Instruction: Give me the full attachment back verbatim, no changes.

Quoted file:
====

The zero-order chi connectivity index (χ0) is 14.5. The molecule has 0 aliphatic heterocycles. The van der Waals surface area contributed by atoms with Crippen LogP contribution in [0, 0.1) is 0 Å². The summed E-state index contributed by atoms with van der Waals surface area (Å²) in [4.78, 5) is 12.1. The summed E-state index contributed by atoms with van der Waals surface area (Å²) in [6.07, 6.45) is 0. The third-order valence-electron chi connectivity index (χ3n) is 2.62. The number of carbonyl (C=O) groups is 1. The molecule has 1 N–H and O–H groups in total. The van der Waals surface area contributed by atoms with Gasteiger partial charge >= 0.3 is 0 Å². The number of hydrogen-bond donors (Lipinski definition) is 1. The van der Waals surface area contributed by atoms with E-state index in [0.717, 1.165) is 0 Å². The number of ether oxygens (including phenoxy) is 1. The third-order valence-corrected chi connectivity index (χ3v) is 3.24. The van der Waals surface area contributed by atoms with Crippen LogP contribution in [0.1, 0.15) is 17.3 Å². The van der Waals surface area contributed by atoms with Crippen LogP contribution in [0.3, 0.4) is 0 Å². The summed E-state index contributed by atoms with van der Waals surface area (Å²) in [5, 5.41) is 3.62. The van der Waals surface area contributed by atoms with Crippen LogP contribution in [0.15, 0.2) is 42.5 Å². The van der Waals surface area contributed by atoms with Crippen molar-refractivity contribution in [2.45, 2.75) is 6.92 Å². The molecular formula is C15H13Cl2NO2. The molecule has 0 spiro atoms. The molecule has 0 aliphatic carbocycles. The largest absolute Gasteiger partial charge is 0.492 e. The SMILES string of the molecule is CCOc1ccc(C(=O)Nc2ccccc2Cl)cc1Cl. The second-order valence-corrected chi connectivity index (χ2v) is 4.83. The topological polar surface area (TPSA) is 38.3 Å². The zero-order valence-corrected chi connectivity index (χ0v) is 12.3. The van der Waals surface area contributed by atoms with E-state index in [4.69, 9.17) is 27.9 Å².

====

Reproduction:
The zero-order chi connectivity index (χ0) is 14.5. The molecule has 0 aliphatic heterocycles. The van der Waals surface area contributed by atoms with Crippen LogP contribution in [0, 0.1) is 0 Å². The summed E-state index contributed by atoms with van der Waals surface area (Å²) in [4.78, 5) is 12.1. The summed E-state index contributed by atoms with van der Waals surface area (Å²) in [6.07, 6.45) is 0. The third-order valence-electron chi connectivity index (χ3n) is 2.62. The number of carbonyl (C=O) groups is 1. The molecule has 1 N–H and O–H groups in total. The van der Waals surface area contributed by atoms with Gasteiger partial charge >= 0.3 is 0 Å². The number of hydrogen-bond donors (Lipinski definition) is 1. The van der Waals surface area contributed by atoms with E-state index in [0.717, 1.165) is 0 Å². The number of ether oxygens (including phenoxy) is 1. The third-order valence-corrected chi connectivity index (χ3v) is 3.24. The van der Waals surface area contributed by atoms with Crippen LogP contribution in [0.1, 0.15) is 17.3 Å². The van der Waals surface area contributed by atoms with Crippen LogP contribution in [0.3, 0.4) is 0 Å². The summed E-state index contributed by atoms with van der Waals surface area (Å²) in [5, 5.41) is 3.62. The van der Waals surface area contributed by atoms with Crippen LogP contribution in [0.15, 0.2) is 42.5 Å². The van der Waals surface area contributed by atoms with Crippen molar-refractivity contribution in [2.45, 2.75) is 6.92 Å². The molecular formula is C15H13Cl2NO2. The molecule has 0 spiro atoms. The molecule has 0 aliphatic carbocycles. The largest absolute Gasteiger partial charge is 0.492 e. The SMILES string of the molecule is CCOc1ccc(C(=O)Nc2ccccc2Cl)cc1Cl. The second-order valence-corrected chi connectivity index (χ2v) is 4.83. The topological polar surface area (TPSA) is 38.3 Å². The zero-order valence-corrected chi connectivity index (χ0v) is 12.3. The van der Waals surface area contributed by atoms with E-state index in [4.69, 9.17) is 27.9 Å².